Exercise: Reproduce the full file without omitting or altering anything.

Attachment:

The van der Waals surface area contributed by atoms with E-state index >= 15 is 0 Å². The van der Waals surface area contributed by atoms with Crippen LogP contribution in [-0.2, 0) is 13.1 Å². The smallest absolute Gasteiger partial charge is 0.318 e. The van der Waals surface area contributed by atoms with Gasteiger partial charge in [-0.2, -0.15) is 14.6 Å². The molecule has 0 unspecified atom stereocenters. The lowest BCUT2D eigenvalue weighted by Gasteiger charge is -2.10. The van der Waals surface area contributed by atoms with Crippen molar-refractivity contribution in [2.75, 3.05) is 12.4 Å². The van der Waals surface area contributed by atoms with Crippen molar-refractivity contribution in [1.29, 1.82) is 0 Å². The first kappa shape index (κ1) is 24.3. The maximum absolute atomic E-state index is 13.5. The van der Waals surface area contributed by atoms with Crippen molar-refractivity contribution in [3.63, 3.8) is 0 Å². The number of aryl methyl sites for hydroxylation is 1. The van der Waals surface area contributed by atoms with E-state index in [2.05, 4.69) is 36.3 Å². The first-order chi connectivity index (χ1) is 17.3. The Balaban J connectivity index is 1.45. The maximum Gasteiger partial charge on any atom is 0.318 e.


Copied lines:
The van der Waals surface area contributed by atoms with E-state index >= 15 is 0 Å². The van der Waals surface area contributed by atoms with Crippen LogP contribution in [-0.2, 0) is 13.1 Å². The smallest absolute Gasteiger partial charge is 0.318 e. The van der Waals surface area contributed by atoms with Gasteiger partial charge in [-0.2, -0.15) is 14.6 Å². The molecule has 0 unspecified atom stereocenters. The lowest BCUT2D eigenvalue weighted by Gasteiger charge is -2.10. The van der Waals surface area contributed by atoms with Crippen molar-refractivity contribution in [2.75, 3.05) is 12.4 Å². The van der Waals surface area contributed by atoms with Crippen molar-refractivity contribution in [1.29, 1.82) is 0 Å². The first kappa shape index (κ1) is 24.3. The maximum absolute atomic E-state index is 13.5. The van der Waals surface area contributed by atoms with Crippen molar-refractivity contribution in [3.63, 3.8) is 0 Å². The number of aryl methyl sites for hydroxylation is 1. The van der Waals surface area contributed by atoms with E-state index in [2.05, 4.69) is 36.3 Å². The first-order chi connectivity index (χ1) is 17.3. The Balaban J connectivity index is 1.45. The maximum Gasteiger partial charge on any atom is 0.318 e.